The second largest salivary gland is the submandibular gland, which has a mixed mucous and serous function. Parasympathetic innervation to the submandibular glands is provided by the superior salivatory nucleus via the chorda tympani, a branch of the facial nerve. The sublingual gland is the smallest salivary gland and is in the anterior floor of the mouth and secretes only mucous fluid. The nervous supply of the sublingual gland reflects that of the submandibular gland. In the unstimulated state, only 20 percent of the flow is from the parotid, whereas most of the secretions are produced by the submandibular and sublingual glands, 65% and 8%, respectively [1,11]. In the stimulated state, saliva production is increased 5× with the vast majority produced by the parotid gland. In the unstimulated state, normal flow is around 0.3 mL/min, with anything greater than 0.1 mL/min considered normal. In the stimulated state, flow ranges from 0.2 up to 7 mL/min, and is responsible for as much as 80–90% of average production [11].

4. Conservative Management and Speech Therapy

Noninvasive management, which includes speech-language therapists, dentists, and physiotherapists, is often the first step in management for most providers, but unfortunately, these measures have not shown significant long-term benefits. Numerous previous studies focused on interventions by speech language therapists such as cueing and prompting the patient to swallow. Although an initial benefit was noted, the degree of improvement was not maintained at 3 months [12]. Furthermore, conservative methods rely on independence and behavioral modifications with self-care of sialorrhea, which can become very difficult in patients with concurrent neurodegenerative disease. In a pooled analysis of multiple studies evaluating speech therapy for sialorrhea management, the vast majority showed a decrease in drooling, but did not achieve long term effects [13]. The behavioral and self-management therapy needed to be maintained and patients needed to be independently motivated to continue the exercises. These noninvasive techniques need significant longitudinal support and consistent effort, and thus are limited by practicality, time consumption, and fading of effect. Conservative measures can also be pursued including neck collars and head back wheelchairs, optimizing dopaminergic therapy, hydration, and ensuring oral rehabilitation [14]. A study by South et al. demonstrated that chewing gum may modify certain swallowing parameters and reduce drooling in PD patients [15]. These tend to target symptom control, but have less effect on modifying the progression of the drooling. Noninvasive management may thus be effective as an adjunct therapy along with medical intervention [16].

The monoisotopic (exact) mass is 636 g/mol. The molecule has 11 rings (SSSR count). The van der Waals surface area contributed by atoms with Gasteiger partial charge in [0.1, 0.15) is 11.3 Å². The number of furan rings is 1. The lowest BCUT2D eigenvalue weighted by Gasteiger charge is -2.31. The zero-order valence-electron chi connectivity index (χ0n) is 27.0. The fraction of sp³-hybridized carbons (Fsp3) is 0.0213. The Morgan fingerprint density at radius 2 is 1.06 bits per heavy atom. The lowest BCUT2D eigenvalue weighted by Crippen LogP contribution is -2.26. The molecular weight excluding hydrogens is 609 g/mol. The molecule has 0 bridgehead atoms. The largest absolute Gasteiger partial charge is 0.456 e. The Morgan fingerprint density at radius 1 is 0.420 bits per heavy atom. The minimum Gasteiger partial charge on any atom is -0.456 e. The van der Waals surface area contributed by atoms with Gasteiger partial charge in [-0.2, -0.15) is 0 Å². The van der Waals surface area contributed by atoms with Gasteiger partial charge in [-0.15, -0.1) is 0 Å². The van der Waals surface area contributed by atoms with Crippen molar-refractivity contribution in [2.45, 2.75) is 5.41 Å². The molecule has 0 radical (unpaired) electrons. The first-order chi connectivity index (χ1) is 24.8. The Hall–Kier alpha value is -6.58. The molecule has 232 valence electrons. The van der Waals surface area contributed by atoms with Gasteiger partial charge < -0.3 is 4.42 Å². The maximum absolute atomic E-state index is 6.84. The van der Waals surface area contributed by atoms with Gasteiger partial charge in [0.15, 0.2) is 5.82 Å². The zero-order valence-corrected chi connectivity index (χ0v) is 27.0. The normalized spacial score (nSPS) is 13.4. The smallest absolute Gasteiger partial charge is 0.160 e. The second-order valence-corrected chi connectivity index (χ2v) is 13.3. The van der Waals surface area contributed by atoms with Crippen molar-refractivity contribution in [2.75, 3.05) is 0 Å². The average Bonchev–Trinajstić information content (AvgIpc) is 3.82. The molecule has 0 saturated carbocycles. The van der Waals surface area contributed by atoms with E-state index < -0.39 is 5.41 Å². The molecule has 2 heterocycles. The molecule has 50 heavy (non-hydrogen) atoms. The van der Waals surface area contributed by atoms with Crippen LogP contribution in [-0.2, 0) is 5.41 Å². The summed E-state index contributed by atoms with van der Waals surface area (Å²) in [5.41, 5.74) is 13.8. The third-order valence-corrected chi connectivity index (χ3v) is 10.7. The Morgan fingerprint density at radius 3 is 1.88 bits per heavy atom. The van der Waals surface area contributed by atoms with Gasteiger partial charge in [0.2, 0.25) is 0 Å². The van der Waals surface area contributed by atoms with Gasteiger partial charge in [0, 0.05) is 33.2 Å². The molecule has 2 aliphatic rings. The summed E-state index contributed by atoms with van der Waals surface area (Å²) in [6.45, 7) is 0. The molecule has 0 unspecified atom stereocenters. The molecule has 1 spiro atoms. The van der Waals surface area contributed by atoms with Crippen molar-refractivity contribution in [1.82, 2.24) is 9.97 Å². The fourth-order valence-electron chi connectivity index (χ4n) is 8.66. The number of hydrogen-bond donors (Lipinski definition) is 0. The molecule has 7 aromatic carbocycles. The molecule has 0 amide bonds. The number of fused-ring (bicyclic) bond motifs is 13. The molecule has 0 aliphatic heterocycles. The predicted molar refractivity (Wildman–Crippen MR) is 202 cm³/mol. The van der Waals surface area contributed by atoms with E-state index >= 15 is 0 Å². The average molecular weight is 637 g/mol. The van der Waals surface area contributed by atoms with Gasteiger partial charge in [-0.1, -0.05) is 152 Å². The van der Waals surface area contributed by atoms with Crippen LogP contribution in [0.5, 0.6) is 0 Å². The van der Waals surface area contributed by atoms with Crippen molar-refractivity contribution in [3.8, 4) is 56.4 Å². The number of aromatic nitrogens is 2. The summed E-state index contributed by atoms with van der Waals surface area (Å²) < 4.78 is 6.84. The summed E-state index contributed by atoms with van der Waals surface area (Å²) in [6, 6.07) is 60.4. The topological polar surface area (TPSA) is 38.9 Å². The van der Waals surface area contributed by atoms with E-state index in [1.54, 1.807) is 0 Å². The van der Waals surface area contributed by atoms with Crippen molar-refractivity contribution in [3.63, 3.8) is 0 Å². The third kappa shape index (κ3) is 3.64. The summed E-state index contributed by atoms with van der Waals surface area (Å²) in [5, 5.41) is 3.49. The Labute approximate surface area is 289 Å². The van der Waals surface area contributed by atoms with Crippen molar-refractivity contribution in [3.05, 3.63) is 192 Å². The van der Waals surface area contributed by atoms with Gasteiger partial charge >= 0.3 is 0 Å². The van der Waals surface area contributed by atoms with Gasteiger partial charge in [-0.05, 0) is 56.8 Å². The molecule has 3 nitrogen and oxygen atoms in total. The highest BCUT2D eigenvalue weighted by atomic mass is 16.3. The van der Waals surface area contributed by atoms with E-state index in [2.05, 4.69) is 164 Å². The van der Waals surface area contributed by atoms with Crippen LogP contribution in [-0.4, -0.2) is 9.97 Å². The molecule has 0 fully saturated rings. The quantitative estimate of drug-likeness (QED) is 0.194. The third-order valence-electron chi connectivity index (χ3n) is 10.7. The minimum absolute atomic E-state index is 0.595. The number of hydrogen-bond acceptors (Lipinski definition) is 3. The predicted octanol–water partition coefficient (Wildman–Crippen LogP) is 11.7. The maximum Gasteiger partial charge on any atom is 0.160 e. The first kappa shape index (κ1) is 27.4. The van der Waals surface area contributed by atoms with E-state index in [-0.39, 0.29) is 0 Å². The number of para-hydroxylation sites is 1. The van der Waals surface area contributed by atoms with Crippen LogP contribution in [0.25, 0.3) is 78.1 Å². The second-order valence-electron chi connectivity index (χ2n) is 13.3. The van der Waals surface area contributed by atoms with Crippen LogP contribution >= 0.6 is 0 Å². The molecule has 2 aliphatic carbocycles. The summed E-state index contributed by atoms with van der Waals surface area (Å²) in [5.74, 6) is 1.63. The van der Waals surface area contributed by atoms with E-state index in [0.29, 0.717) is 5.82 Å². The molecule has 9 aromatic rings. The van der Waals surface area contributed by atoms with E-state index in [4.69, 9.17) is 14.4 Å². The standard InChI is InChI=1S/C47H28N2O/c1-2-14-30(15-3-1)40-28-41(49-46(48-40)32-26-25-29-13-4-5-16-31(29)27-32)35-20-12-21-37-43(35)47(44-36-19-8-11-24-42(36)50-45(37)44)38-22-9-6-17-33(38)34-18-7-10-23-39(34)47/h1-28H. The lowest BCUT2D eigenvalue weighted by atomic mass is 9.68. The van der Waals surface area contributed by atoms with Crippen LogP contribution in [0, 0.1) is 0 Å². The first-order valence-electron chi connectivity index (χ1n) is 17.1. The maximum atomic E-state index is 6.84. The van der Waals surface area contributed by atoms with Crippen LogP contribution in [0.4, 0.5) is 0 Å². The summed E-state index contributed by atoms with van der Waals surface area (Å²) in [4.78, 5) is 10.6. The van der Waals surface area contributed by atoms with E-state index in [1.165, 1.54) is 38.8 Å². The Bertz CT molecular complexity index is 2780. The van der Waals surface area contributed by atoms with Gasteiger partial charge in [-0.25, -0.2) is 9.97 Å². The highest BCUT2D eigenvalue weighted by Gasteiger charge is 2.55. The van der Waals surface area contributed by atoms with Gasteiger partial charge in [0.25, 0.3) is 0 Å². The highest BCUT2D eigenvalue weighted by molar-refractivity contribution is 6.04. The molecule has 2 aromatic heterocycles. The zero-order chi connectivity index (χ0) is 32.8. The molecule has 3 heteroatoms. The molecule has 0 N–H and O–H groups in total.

5. Oral Therapy

Oral medication therapies for sialorrhea have often been the mainstay treatment for sialorrhea, but use of these medications is often limited by significant and heterogenous side effects, black box warning in the elderly, and suboptimal benefit. Typical oral therapy includes anticholinergic drugs such as hyoscine, scopolamine, glycopyrrolate, and ipratropium. Anticholinergic drugs work by blocking cholinergic receptors, and thus decreasing the production of saliva by inhibiting cholinergic parasympathetic and postganglionic sympathetic activity. Less production of saliva reduces the burden of excretion in the setting of oropharyngeal bradykinesia. Unfortunately, these medications are not specific to only muscarinic receptors and thus can result in multiorgan adverse effects, especially in patients with neurodegenerative disorders [14].
Glycopyrrolate has been the most studied anticholinergic for sialorrhea, and is the preferred option given that it has minimal central nervous system (CNS) effects, and exerts most of its effects on salivary secretion and sweat gland activity [17]. A new formulation of glycopyrrolate (Cuvposa) has received FDA approval to treat chronic severe drooling in children ages 3 to 16. Glycopyrronium bromide is an anticholinergic drug with a quaternary ammonium structure, which limits its ability to cross the blood brain barrier. That said, the spectrum of CNS adverse effects can range from drowsiness to hallucinations, to severe cognitive impairment, to possibly coma [18]. In a study by Arbouw et al., it was found that the glycopyrrolate in PD patients had a modest improvement in mean sialorrhea score from 4.6 to 3.8, with no significant adverse side effects [19]. In other studies, the use of anticholinergics was limited because of dry mouth, skin reaction, confusion, behavioral changes, sleep disturbances, constipation, and urinary retention [13]. Anticholinergics are often poorly tolerated in PD and neurodegenerative diseases. Patient’s with PD typically have some degree of autonomic dysfunction, and thus poorly tolerate anticholinergic medications. Moreover, given the mostly elderly population in PD and the comorbid cognitive impairment related to the disease, patients are much more prone to cognitive side effects of anticholinergics [14]. In a summative review of the literature, no significant improvement in sialorrhea was reported in comparison with placebo in elderly patients [19,20].

6. Botulinum Toxin